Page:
Arts movie review

20 Days in Mariupol is a harrowing account of Ukrainian suffering at the hands of Russia

Collecting the firsthand footage of Pulitzer Prize-winning journalist Mstyslav Chernov during the Russian invasion of Mariupol and the hellscape that followed


20 Days in Mariupol 

Directed by Mstyslav Chernov

Screenplay by Mstyslav Chernov

NR. In select theaters, at MIT Sloan February 20, and streaming on PBS.


If you're like me and the vast majority of young people, you don't watch television news at all, and are reliant on the highly personalized algorithms of TikTok and Twitter more than the standardized work of traditional journalists for updates about current events. There's much to be said on both sides about the diminished role of mainstream media, but sometimes a story is so complex, visceral, and challenging that it demands a professional, human hand to properly do the coverage justice. 

The Russian invasion of Ukraine is one such story, and Associated Press correspondent Mstyslav Chernov is just the professional to rise to the occasion. His new Oscar-nominated documentary, 20 Days in Mariupol, is the perfect vessel for capturing Chernov's gripping work for those of us, like me, who never saw it live on TV. 

The film covers the siege of Mariupol, which began two years ago this week. A strategic asset due to its situation along the Sea of Azov, proximity to Russia, and industrial output, Mariupol and its half a million people were one of Russia’s first targets. Immediately a dangerous warzone due to significant bombing, nearly every international journalist was evacuated in the days leading up to the invasion, with the rest getting out in the first several hours. However, Chernov and his team stayed in the bombarded city for as long as possible, capturing footage, interviewing residents, and struggling to stay alive themselves.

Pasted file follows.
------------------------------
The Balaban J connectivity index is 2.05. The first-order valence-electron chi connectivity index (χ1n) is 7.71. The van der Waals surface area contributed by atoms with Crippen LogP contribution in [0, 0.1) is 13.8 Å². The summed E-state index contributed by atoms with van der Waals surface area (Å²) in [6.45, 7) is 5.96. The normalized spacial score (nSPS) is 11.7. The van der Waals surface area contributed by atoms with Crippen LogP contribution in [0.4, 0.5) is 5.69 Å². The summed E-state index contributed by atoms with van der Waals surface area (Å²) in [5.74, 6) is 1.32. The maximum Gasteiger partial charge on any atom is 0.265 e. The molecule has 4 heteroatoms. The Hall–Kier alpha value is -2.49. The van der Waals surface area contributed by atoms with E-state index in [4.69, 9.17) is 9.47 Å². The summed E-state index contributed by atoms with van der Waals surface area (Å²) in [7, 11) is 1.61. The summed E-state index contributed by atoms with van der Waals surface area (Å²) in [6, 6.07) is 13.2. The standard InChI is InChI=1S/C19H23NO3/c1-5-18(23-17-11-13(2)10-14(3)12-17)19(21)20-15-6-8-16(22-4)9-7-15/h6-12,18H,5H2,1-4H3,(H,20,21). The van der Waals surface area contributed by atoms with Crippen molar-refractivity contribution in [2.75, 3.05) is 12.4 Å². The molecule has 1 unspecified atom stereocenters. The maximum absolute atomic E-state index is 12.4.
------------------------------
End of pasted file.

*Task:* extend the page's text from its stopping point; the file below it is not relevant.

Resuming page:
Russia’s overwhelming aggression turns Mariupol — once a bustling cultural center and emerging hub of innovation — almost immediately into a hellscape, with each scene more awful than the last. On Day 3, a CrossFit gym, the most quotidian and Western of settings, has been transformed into a refugee site where families practically sleep on top of each other for lack of room. Before Day 7, the camera is pulled into a hospital room where doctors try, and fail, to resuscitate a baby who's been killed by Russian shelling. The next day, the last humanitarian routes out of the city are shut off. A maternity hospital is bombed. Day 14 brings an interview with workers at a mass grave site, along with graphic footage of civilian corpses. Later, the Russians having infiltrated the city, a sniper sets up across from a hospital, firing indiscriminately. Every night brings explosions and sirens.